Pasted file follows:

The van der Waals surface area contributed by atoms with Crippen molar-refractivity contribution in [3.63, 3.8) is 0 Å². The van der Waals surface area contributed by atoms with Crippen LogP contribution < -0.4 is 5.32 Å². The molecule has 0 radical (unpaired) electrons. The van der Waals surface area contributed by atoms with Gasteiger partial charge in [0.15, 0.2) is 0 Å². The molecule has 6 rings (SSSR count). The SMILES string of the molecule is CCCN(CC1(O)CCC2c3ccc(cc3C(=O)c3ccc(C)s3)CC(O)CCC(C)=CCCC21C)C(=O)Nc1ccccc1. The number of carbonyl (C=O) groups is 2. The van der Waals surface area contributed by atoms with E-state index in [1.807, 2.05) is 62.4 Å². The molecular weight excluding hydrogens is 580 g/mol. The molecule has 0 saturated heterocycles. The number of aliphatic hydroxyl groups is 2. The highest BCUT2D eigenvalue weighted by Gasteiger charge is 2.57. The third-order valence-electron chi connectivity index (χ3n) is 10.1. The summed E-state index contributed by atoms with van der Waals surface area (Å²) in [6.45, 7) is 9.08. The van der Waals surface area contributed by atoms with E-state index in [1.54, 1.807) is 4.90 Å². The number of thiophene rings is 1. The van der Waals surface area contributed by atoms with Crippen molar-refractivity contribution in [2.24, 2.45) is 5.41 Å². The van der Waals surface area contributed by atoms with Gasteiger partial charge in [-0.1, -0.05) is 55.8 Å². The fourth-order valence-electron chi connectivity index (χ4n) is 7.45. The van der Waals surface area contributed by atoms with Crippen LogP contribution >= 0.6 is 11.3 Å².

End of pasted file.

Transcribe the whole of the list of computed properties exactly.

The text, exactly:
The van der Waals surface area contributed by atoms with Crippen molar-refractivity contribution in [3.63, 3.8) is 0 Å². The van der Waals surface area contributed by atoms with Crippen LogP contribution < -0.4 is 5.32 Å². The molecule has 0 radical (unpaired) electrons. The van der Waals surface area contributed by atoms with Gasteiger partial charge in [0.15, 0.2) is 0 Å². The molecule has 6 rings (SSSR count). The SMILES string of the molecule is CCCN(CC1(O)CCC2c3ccc(cc3C(=O)c3ccc(C)s3)CC(O)CCC(C)=CCCC21C)C(=O)Nc1ccccc1. The number of carbonyl (C=O) groups is 2. The van der Waals surface area contributed by atoms with E-state index in [1.807, 2.05) is 62.4 Å². The molecular weight excluding hydrogens is 580 g/mol. The molecule has 0 saturated heterocycles. The number of aliphatic hydroxyl groups is 2. The highest BCUT2D eigenvalue weighted by Gasteiger charge is 2.57. The third-order valence-electron chi connectivity index (χ3n) is 10.1. The summed E-state index contributed by atoms with van der Waals surface area (Å²) in [6.45, 7) is 9.08. The van der Waals surface area contributed by atoms with E-state index in [1.54, 1.807) is 4.90 Å². The number of thiophene rings is 1. The van der Waals surface area contributed by atoms with Crippen molar-refractivity contribution in [2.24, 2.45) is 5.41 Å². The van der Waals surface area contributed by atoms with Gasteiger partial charge in [-0.1, -0.05) is 55.8 Å². The fourth-order valence-electron chi connectivity index (χ4n) is 7.45. The van der Waals surface area contributed by atoms with Crippen LogP contribution >= 0.6 is 11.3 Å².